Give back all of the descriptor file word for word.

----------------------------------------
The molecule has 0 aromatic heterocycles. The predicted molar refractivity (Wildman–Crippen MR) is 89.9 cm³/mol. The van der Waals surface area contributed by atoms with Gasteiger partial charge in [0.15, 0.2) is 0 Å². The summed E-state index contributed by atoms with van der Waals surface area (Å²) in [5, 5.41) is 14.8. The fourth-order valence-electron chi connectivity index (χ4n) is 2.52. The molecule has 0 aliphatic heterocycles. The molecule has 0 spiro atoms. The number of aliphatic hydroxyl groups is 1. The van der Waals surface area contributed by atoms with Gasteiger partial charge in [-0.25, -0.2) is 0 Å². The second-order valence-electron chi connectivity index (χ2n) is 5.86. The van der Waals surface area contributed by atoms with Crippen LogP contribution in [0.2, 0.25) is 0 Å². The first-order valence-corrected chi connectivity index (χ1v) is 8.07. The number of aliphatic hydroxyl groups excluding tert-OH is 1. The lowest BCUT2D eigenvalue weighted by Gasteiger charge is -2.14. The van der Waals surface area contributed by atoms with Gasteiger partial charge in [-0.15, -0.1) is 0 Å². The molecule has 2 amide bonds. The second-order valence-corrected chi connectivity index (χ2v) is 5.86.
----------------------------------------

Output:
The molecule has 0 aromatic heterocycles. The predicted molar refractivity (Wildman–Crippen MR) is 89.9 cm³/mol. The van der Waals surface area contributed by atoms with Gasteiger partial charge in [0.15, 0.2) is 0 Å². The summed E-state index contributed by atoms with van der Waals surface area (Å²) in [5, 5.41) is 14.8. The fourth-order valence-electron chi connectivity index (χ4n) is 2.52. The molecule has 0 aliphatic heterocycles. The molecule has 0 spiro atoms. The number of aliphatic hydroxyl groups is 1. The van der Waals surface area contributed by atoms with Gasteiger partial charge in [-0.25, -0.2) is 0 Å². The second-order valence-electron chi connectivity index (χ2n) is 5.86. The van der Waals surface area contributed by atoms with Crippen LogP contribution in [0.2, 0.25) is 0 Å². The first-order valence-corrected chi connectivity index (χ1v) is 8.07. The number of aliphatic hydroxyl groups excluding tert-OH is 1. The lowest BCUT2D eigenvalue weighted by Gasteiger charge is -2.14. The van der Waals surface area contributed by atoms with Gasteiger partial charge in [-0.15, -0.1) is 0 Å². The molecule has 2 amide bonds. The second-order valence-corrected chi connectivity index (χ2v) is 5.86.